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Friday, May 13, 2016

It's time to take off the kid gloves!

The general election is upon us. There won’t be any do-overs. It’s time for journalists to honor the good name of their profession and take off the kid gloves. If they don’t put down their softballs, if they don’t stop letting simple-minded questions substitute for serious exploration, they’ll share responsibility for enabling — and helping elect — President Donald J. Trump.

The constant spotlight fixed on Donald Trump for the last year would have overwhelmed any other candidate, particularly one so evasive. But not him: Trump now campaigns as pro-life — but he was “very pro-choice” well into his 50s; he boasts that he’ll defeat the Islamic State “very, very quickly,” but won’t specify how; he claims he’s worth billions, but won’t release his tax returns. He became the GOP’s presidential nominee without revealing anything approaching a clear picture of his mind or his history. How’d he do it?

He cracked campaign reporters’ code. And if they don’t want to get rolled again in the general election, journalists have to change tactics.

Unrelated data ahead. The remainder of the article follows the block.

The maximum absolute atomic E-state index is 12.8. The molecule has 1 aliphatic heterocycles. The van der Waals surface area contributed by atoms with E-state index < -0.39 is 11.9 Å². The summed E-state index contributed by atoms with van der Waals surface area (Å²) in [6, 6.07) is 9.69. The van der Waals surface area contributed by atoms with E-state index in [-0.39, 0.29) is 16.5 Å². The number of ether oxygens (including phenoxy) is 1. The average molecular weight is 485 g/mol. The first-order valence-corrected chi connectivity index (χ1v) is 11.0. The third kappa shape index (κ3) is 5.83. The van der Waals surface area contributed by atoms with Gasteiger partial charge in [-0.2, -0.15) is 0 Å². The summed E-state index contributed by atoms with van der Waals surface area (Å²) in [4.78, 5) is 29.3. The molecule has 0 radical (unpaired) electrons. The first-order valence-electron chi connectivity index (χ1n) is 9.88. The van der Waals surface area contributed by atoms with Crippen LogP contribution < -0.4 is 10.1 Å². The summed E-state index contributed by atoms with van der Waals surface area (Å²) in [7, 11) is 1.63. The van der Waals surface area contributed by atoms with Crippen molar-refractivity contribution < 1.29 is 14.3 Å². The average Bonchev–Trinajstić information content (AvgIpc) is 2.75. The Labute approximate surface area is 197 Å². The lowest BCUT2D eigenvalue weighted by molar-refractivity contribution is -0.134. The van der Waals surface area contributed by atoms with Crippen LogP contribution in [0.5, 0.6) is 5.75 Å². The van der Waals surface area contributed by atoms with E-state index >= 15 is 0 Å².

Early in this campaign season, Sunday morning network news hosts granted Trump the special prerogative of phoning in for interviews, off camera, making it impossible to know, in real time, if he was consulting notes or advisers during interviews. And because of an early polling lead based in large measure on his near-universal name recognition, Trump was center-stage getting most of the air time during every GOP primary debate.

In those debates, and in interviews, Trump regularly runs circles around interviewers because they pare their follow-up questions down to a minimum, or none at all. After 30-plus years in the media spotlight, he knows how to wait out an interviewer, offering noncommittal soundbites and incoherent rejoinders until he hears the phrase, “let’s move on.” He takes advantage of the slipshod, shallow techniques journalism has made routine, particularly on TV — techniques that, in the past, were sufficient to trip up less-media-savvy candidates — but that Trump knows how to sidestep. (much more at WaPo)

MSNBC’s Joe Scarborough and Mika Brzezinski regularly host Trump, but almost never interrogate him. Recently, in off-air banter during a “Morning Joe” commercial break, Brzezinski called a portion of one of Trump’s rallies a “wow moment,” to which Trump replied, “You have me almost as a legendary figure. I like that.”

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